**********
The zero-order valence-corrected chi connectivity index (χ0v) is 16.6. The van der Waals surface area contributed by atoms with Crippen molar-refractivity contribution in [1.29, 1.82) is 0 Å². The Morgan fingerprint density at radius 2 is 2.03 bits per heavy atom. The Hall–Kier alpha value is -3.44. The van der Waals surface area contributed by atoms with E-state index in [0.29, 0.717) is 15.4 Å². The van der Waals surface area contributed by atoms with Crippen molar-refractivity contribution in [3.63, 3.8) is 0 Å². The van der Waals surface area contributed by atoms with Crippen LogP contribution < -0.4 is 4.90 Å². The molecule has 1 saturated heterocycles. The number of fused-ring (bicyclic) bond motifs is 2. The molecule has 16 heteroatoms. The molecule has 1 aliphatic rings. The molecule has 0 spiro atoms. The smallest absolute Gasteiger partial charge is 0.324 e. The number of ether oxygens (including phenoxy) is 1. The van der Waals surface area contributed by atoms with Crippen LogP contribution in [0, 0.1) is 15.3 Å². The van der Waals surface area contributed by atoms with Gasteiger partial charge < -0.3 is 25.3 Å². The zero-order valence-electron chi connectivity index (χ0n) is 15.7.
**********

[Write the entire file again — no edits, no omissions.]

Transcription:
The zero-order valence-corrected chi connectivity index (χ0v) is 16.6. The van der Waals surface area contributed by atoms with Crippen molar-refractivity contribution in [1.29, 1.82) is 0 Å². The Morgan fingerprint density at radius 2 is 2.03 bits per heavy atom. The Hall–Kier alpha value is -3.44. The van der Waals surface area contributed by atoms with E-state index in [0.29, 0.717) is 15.4 Å². The van der Waals surface area contributed by atoms with Crippen molar-refractivity contribution in [3.63, 3.8) is 0 Å². The van der Waals surface area contributed by atoms with Crippen LogP contribution < -0.4 is 4.90 Å². The molecule has 1 saturated heterocycles. The number of fused-ring (bicyclic) bond motifs is 2. The molecule has 16 heteroatoms. The molecule has 1 aliphatic rings. The molecule has 0 spiro atoms. The smallest absolute Gasteiger partial charge is 0.324 e. The number of ether oxygens (including phenoxy) is 1. The van der Waals surface area contributed by atoms with Crippen LogP contribution in [0, 0.1) is 15.3 Å². The van der Waals surface area contributed by atoms with Gasteiger partial charge < -0.3 is 25.3 Å². The zero-order valence-electron chi connectivity index (χ0n) is 15.7.